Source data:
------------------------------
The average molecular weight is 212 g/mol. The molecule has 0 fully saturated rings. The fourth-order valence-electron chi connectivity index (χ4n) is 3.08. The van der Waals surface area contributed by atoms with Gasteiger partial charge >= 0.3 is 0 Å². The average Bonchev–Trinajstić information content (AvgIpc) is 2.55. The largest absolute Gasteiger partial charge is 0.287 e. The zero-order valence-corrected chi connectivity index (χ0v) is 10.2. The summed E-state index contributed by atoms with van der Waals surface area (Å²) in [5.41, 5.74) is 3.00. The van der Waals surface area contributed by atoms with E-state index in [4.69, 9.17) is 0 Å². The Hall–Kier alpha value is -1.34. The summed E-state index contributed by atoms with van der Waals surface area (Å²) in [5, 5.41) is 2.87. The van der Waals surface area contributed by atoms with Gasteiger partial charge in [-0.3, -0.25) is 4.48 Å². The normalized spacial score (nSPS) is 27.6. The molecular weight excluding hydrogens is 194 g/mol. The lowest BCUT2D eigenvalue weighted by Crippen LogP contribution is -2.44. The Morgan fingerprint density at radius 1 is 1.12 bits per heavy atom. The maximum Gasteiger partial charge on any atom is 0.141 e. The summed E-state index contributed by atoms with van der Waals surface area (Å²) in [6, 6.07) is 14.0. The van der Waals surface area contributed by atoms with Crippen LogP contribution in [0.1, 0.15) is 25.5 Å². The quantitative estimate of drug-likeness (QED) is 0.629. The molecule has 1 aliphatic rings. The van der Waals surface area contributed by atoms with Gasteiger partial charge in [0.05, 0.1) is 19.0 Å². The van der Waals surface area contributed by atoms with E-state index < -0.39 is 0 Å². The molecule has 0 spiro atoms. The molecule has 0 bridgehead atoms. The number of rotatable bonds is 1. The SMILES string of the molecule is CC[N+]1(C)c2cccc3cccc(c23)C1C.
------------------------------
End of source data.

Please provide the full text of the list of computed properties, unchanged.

The average molecular weight is 212 g/mol. The molecule has 0 fully saturated rings. The fourth-order valence-electron chi connectivity index (χ4n) is 3.08. The van der Waals surface area contributed by atoms with Gasteiger partial charge >= 0.3 is 0 Å². The average Bonchev–Trinajstić information content (AvgIpc) is 2.55. The largest absolute Gasteiger partial charge is 0.287 e. The zero-order valence-corrected chi connectivity index (χ0v) is 10.2. The summed E-state index contributed by atoms with van der Waals surface area (Å²) in [5.41, 5.74) is 3.00. The van der Waals surface area contributed by atoms with E-state index in [4.69, 9.17) is 0 Å². The Hall–Kier alpha value is -1.34. The summed E-state index contributed by atoms with van der Waals surface area (Å²) in [5, 5.41) is 2.87. The van der Waals surface area contributed by atoms with Gasteiger partial charge in [-0.3, -0.25) is 4.48 Å². The normalized spacial score (nSPS) is 27.6. The molecular weight excluding hydrogens is 194 g/mol. The lowest BCUT2D eigenvalue weighted by Crippen LogP contribution is -2.44. The Morgan fingerprint density at radius 1 is 1.12 bits per heavy atom. The maximum Gasteiger partial charge on any atom is 0.141 e. The summed E-state index contributed by atoms with van der Waals surface area (Å²) in [6, 6.07) is 14.0. The van der Waals surface area contributed by atoms with Crippen LogP contribution in [0.1, 0.15) is 25.5 Å². The quantitative estimate of drug-likeness (QED) is 0.629. The molecule has 1 aliphatic rings. The van der Waals surface area contributed by atoms with Gasteiger partial charge in [0.05, 0.1) is 19.0 Å². The van der Waals surface area contributed by atoms with E-state index < -0.39 is 0 Å². The molecule has 0 spiro atoms. The molecule has 0 bridgehead atoms. The number of rotatable bonds is 1. The SMILES string of the molecule is CC[N+]1(C)c2cccc3cccc(c23)C1C.